In population of overlapping generation each generation lives for two periods like youth and old age (two period life versions). At any time period one generation of youth coexist with one generation of elderly. At the beginning of the next period the elderly die off, the youth themselves become elderly and a new generation of elderly is born. Thus there are two overlapping generation of people living at any one time. In non overlapping generation every period a new generation arises and old one dies off. Generation precedes and follows each other but they do not overlap at any point.
Semelparity and iteroparity refer to the reproductive strategy of an organism. A species is considered semelparous if it reproduces only a single time before it dies and Iteroparous if it can reproduce more than once in its lifetime.
In population with discrete population growth, the population growth depends on the R (geometric growth factor). Growth factor is the factor by which a quantity multiplies itself over time or fundamental net reproductive rate. Geometric growth factor is obtained from the difference in the number of birth per year and the number of death per year.
Imagine a situation where the government of India starts a sanctuary far from human settlements for protection of tigers (Panthera tigris). There is surplus food available in form of small mammals. Poaching is strictly prohibited. There is no other factor to disturb the intrinsic growth of the population. Mating can occur generally more common between November and April. The gestation period is 16 weeks.
If the population starts with 50 tigers and number of birth per year of the population from which the tigers were obtained was 0.45 and number of death per year was 0.1, then the R value will be 1+(0.450.1)=1.35 if so the population at the end of first year, second year, etc can be predicted. At the end of first year there would be:
At the end of second year there would be:
Thus at the end of t years the population will be:
Continuous Population Growth:
A population growth model may be defined as continuous population growth model if the individuals of a population show continuous breeding season. They never depend on parameters like season, food, climate for breeding. Here the population depends on instantaneous per capita rate of growth. It is best described in term of rate of population size change.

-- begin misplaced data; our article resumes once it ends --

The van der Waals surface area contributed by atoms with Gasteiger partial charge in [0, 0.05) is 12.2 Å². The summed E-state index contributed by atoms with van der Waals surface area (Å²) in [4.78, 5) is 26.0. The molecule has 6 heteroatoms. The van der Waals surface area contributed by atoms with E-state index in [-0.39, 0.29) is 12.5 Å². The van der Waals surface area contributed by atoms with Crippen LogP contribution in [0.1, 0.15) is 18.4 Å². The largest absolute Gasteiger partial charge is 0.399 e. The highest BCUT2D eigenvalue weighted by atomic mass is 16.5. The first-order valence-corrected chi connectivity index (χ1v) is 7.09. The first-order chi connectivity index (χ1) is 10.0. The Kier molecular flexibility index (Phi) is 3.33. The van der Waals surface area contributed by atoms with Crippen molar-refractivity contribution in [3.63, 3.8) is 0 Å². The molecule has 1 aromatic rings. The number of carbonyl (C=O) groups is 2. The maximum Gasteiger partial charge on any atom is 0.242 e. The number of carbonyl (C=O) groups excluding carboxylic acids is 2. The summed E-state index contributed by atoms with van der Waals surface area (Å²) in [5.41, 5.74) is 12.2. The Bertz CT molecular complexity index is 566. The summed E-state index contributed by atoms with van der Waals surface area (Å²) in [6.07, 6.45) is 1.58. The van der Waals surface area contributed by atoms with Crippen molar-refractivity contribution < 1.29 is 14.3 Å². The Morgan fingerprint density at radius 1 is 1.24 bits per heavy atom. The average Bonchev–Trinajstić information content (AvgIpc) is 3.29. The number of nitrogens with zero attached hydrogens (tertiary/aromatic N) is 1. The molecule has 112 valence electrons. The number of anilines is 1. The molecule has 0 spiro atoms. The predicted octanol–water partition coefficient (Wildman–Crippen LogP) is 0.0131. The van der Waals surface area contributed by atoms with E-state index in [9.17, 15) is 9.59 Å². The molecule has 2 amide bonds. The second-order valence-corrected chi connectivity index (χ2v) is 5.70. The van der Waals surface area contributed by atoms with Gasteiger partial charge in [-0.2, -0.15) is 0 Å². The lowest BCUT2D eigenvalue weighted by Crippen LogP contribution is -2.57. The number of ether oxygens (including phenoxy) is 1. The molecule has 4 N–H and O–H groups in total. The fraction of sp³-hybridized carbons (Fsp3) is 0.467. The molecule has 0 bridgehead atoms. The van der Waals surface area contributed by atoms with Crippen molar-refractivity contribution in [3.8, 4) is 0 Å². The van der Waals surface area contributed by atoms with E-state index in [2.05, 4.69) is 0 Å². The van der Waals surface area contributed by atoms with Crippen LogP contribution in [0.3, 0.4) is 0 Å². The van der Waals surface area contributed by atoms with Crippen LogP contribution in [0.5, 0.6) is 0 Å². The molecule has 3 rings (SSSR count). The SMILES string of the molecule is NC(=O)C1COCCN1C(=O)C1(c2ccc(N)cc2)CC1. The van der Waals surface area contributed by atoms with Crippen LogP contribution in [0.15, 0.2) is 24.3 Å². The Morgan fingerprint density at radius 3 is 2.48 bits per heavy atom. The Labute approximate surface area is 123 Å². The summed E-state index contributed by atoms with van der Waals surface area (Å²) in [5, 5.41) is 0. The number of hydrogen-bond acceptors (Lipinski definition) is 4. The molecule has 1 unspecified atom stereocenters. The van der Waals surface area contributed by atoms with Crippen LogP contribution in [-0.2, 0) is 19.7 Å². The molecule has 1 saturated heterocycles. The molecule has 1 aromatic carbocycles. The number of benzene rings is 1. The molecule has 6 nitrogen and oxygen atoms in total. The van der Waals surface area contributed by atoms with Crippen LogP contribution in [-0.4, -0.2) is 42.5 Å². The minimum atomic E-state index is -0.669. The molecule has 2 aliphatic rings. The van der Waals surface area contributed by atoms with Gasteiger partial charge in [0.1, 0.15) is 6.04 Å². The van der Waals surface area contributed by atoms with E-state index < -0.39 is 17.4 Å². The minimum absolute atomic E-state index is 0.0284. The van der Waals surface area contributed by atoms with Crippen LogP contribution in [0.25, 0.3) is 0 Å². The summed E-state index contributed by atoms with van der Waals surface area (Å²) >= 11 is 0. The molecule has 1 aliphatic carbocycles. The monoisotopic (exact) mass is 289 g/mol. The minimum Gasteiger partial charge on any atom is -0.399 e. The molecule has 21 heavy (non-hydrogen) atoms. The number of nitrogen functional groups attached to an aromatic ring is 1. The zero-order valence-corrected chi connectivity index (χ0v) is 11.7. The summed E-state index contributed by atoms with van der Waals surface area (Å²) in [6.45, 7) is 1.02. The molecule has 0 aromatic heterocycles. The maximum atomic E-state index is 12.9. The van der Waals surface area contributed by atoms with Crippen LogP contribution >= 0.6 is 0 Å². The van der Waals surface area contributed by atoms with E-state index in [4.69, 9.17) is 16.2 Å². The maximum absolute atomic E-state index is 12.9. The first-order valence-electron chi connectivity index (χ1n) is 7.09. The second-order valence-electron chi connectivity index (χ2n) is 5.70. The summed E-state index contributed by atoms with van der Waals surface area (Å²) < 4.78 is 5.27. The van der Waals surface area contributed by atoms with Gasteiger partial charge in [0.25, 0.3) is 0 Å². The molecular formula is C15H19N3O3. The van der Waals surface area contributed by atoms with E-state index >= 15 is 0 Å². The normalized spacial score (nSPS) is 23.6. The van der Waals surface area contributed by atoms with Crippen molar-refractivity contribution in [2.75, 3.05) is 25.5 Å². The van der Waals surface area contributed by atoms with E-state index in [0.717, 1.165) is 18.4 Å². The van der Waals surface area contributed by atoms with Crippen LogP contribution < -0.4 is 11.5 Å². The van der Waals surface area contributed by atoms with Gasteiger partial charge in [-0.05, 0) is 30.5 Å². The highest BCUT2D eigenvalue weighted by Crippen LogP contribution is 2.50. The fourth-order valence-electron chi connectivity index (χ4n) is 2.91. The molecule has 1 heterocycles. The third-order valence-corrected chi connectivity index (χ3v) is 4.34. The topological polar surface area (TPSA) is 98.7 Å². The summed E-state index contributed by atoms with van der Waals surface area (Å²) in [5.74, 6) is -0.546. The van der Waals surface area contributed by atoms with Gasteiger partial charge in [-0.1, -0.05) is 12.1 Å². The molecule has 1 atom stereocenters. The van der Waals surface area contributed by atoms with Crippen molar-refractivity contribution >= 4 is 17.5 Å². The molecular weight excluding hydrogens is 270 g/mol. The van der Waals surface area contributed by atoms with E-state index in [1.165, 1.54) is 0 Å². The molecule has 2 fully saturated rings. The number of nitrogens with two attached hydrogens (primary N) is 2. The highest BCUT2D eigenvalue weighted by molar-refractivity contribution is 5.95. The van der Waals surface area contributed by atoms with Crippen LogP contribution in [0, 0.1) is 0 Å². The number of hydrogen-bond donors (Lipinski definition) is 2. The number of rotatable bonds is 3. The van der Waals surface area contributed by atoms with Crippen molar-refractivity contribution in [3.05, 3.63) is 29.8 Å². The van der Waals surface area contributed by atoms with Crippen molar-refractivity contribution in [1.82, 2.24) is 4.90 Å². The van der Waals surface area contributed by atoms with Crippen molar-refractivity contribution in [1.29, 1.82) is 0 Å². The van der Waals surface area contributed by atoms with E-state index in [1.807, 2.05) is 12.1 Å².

Image source:http://en.wikipedia.org
Here, r is the instantaneous per capita rate of growth. Here r can be calculated by the following equation:
Consider the example of liontailed monkey. The Liontailed Macaque (Macaca silenus) is an Old World monkey that is endemic to the Western Ghats of South India. The Liontailed Macaque primarily eats indigenous fruits, leaves, buds, insects and small vertebrates in virgin forest. These animals are disappearing due to loss of habitat. Gestation is approximately six months. The young are nursed in the first year. Sexual maturity is reached at four years for females, six years for males. The life expectancy in the wild is approximately 20 years.
Let us suppose human settlement is withdrawn from a small area in the Western Ghats and the forest begin to grow rapidly, slowly the number of trees, insects and small vertebrates begin to increase. Let us say 102 liontailed monkeys find their way into this ideal place of growth and the growth of the liontailed monkeys are as follows:
Year

Interval

Population in Numbers

1972 
0

102

1977 
5

156

1982 
10

202

1987 
15

257

1992 
20

302

1997 
25

355

Then from the data: the rate of growth = (355102)/25 = 10.12 = 0.1012.
Since the growth is between 0 and 1 make the data into decimal value by dividing by 100.
Growth affects how common or rare a species is, which in turn affect the rate of population harvest. Like, how many fishes will be there after a period of trawling? How many trees can be cut from the population ensuring the same growth of the tree population? It is also important to protect the now endangered species. This can be easily done if we know growth rate of these species and protect them. This is especially useful in expanding the population. Thus though continuous or discrete mode of population growth is a very rare event it has its own importance in predicting the behavior of a population.
Calculate the growth using the equation and make it to decimals to run in the simulator;
Growth rate



0.108

0.1

0.103

0.1

0.101